GST dosage proves ‘fatal’

  • Community
  • Tuesday, 31 Mar 2015

The traditional way: Yew (left) attending to a customer while his wife Meow Leng uses an abacus to calculate the cost of the herbs at their medicine shop in Jalan Danby in Bukit Mertajam.

TRADITIONAL medicine shop owner Yew Chian Hooi has no choice but to close the doors of his 74-year-old shop as he cannot meet the requirements for the implementation of the Goods and Services Tax (GST) system.

Kedai Ubat Ban Swee Choon at Jalan Danby in Bukit Mertajam, Penang, will no longer be opened for business after today.

Yew said he made the decision to close shop last year.

He had already sold most of his stock at the shop and plans to return the rest to the suppliers.

“I do not have problem with the paperwork or computer procedures to register for GST.

“However, I am unclear about the items in my shop that should be taxed under the GST as I don’t know how to translate the traditional names of the Chinese herbs and medications into Bahasa Malaysia,” said the 75-year-old former graduate of Nanyang University in Singapore.

Yew had obtained his Bachelor’s degree in History from the university in 1964.

He was speaking to reporters during a visit by Chief Minister Lim Guan Eng to his shop yesterday.

Yew said the business was started by his late father in 1941 during the Japanese Occupation.

“In 1974, the business was handed over to me.

“The business survived the Japanese Occupation, but not the GST,” he said to the amusement of his wife Chin Meow Leng, 72.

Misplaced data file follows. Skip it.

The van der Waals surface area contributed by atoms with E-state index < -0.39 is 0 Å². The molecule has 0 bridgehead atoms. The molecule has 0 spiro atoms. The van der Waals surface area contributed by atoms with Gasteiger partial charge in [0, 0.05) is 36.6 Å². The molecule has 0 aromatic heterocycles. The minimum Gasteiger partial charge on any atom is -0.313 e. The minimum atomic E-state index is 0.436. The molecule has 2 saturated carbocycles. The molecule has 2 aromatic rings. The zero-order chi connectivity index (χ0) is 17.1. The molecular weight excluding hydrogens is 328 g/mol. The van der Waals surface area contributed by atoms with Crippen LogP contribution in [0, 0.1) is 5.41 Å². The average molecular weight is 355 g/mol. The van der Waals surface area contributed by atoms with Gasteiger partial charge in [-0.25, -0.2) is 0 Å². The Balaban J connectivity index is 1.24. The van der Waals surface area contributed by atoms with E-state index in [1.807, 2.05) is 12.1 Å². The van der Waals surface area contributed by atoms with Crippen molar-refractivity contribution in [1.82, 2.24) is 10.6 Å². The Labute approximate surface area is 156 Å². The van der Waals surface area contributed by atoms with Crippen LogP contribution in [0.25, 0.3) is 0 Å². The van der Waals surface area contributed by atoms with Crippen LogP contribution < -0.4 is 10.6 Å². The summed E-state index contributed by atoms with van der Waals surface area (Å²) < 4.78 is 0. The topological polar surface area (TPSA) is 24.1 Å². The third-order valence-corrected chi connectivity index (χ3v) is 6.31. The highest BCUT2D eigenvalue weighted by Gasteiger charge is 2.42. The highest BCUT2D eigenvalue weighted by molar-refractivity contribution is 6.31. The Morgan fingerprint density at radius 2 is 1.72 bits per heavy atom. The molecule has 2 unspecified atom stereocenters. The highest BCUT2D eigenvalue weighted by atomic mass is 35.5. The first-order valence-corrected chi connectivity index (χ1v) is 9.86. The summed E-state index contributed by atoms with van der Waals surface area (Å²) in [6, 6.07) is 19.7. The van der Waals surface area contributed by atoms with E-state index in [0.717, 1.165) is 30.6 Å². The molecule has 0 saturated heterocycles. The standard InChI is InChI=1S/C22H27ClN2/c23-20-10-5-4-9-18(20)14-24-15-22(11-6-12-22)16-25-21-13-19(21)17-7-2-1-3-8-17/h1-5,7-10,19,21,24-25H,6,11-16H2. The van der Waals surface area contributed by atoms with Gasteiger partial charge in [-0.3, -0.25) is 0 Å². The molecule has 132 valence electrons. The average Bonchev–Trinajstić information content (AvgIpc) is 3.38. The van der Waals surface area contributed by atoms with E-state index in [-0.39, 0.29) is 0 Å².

Yew said that he was sad that the shop had to be closed but his wife was happy as it would give them more time to go on holidays together.

“Previously, we had to take turns to go for holidays as one of us has to stay back to look after the shop.

“Now, we can travel to China, United Kingdom and the United States to visit our children,” said Yew.

The couple have four daughters aged between 35 and 45.

Two of them are engineers, one is a graphic designer and another is an accountant.

Yew said that his daughters were not keen on taking over the business.

Asked if he would have continued his business if there was no GST, Yew added that he would probably carry on for a couple more years.

Lim said it was a pity Yew could not continue his business because of the GST implementation.

“I believe many other shops are facing a similar situation. It is a shame that a traditional business like this has to end.

“We hope the Federal Government will consider postponing the GST implementation,” said Lim.

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